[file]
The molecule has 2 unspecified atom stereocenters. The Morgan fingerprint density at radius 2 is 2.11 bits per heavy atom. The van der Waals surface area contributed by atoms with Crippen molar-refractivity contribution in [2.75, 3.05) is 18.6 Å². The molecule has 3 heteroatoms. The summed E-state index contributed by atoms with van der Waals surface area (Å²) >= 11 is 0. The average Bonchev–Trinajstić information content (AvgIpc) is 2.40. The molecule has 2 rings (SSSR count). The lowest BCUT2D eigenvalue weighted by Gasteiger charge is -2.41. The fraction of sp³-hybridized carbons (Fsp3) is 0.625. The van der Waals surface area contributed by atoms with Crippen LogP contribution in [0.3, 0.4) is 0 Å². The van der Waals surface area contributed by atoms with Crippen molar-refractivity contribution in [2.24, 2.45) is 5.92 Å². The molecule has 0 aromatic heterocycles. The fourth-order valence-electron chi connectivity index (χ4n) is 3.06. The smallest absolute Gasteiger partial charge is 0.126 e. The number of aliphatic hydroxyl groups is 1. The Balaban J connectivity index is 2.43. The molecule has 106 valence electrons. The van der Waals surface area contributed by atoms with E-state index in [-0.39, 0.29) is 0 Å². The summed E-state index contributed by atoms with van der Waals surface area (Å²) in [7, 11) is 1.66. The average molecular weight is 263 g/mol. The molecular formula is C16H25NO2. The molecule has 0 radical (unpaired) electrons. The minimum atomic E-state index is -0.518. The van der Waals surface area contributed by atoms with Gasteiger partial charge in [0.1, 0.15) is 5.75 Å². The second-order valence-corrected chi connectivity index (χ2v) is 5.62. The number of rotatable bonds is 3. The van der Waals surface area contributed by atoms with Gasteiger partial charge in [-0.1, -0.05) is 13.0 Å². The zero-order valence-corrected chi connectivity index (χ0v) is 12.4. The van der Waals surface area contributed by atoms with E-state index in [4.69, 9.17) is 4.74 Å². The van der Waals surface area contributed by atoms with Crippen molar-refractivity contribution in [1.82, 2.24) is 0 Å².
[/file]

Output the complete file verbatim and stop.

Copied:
The molecule has 2 unspecified atom stereocenters. The Morgan fingerprint density at radius 2 is 2.11 bits per heavy atom. The van der Waals surface area contributed by atoms with Crippen molar-refractivity contribution in [2.75, 3.05) is 18.6 Å². The molecule has 3 heteroatoms. The summed E-state index contributed by atoms with van der Waals surface area (Å²) >= 11 is 0. The average Bonchev–Trinajstić information content (AvgIpc) is 2.40. The molecule has 2 rings (SSSR count). The lowest BCUT2D eigenvalue weighted by Gasteiger charge is -2.41. The fraction of sp³-hybridized carbons (Fsp3) is 0.625. The van der Waals surface area contributed by atoms with Crippen LogP contribution in [0.3, 0.4) is 0 Å². The van der Waals surface area contributed by atoms with Crippen molar-refractivity contribution in [2.24, 2.45) is 5.92 Å². The molecule has 0 aromatic heterocycles. The fourth-order valence-electron chi connectivity index (χ4n) is 3.06. The smallest absolute Gasteiger partial charge is 0.126 e. The number of aliphatic hydroxyl groups is 1. The Balaban J connectivity index is 2.43. The molecule has 106 valence electrons. The van der Waals surface area contributed by atoms with E-state index in [-0.39, 0.29) is 0 Å². The summed E-state index contributed by atoms with van der Waals surface area (Å²) in [7, 11) is 1.66. The average molecular weight is 263 g/mol. The molecular formula is C16H25NO2. The molecule has 0 radical (unpaired) electrons. The minimum atomic E-state index is -0.518. The van der Waals surface area contributed by atoms with Gasteiger partial charge in [0.1, 0.15) is 5.75 Å². The second-order valence-corrected chi connectivity index (χ2v) is 5.62. The number of rotatable bonds is 3. The van der Waals surface area contributed by atoms with Gasteiger partial charge in [-0.1, -0.05) is 13.0 Å². The zero-order valence-corrected chi connectivity index (χ0v) is 12.4. The van der Waals surface area contributed by atoms with E-state index in [4.69, 9.17) is 4.74 Å². The van der Waals surface area contributed by atoms with Crippen molar-refractivity contribution in [1.82, 2.24) is 0 Å².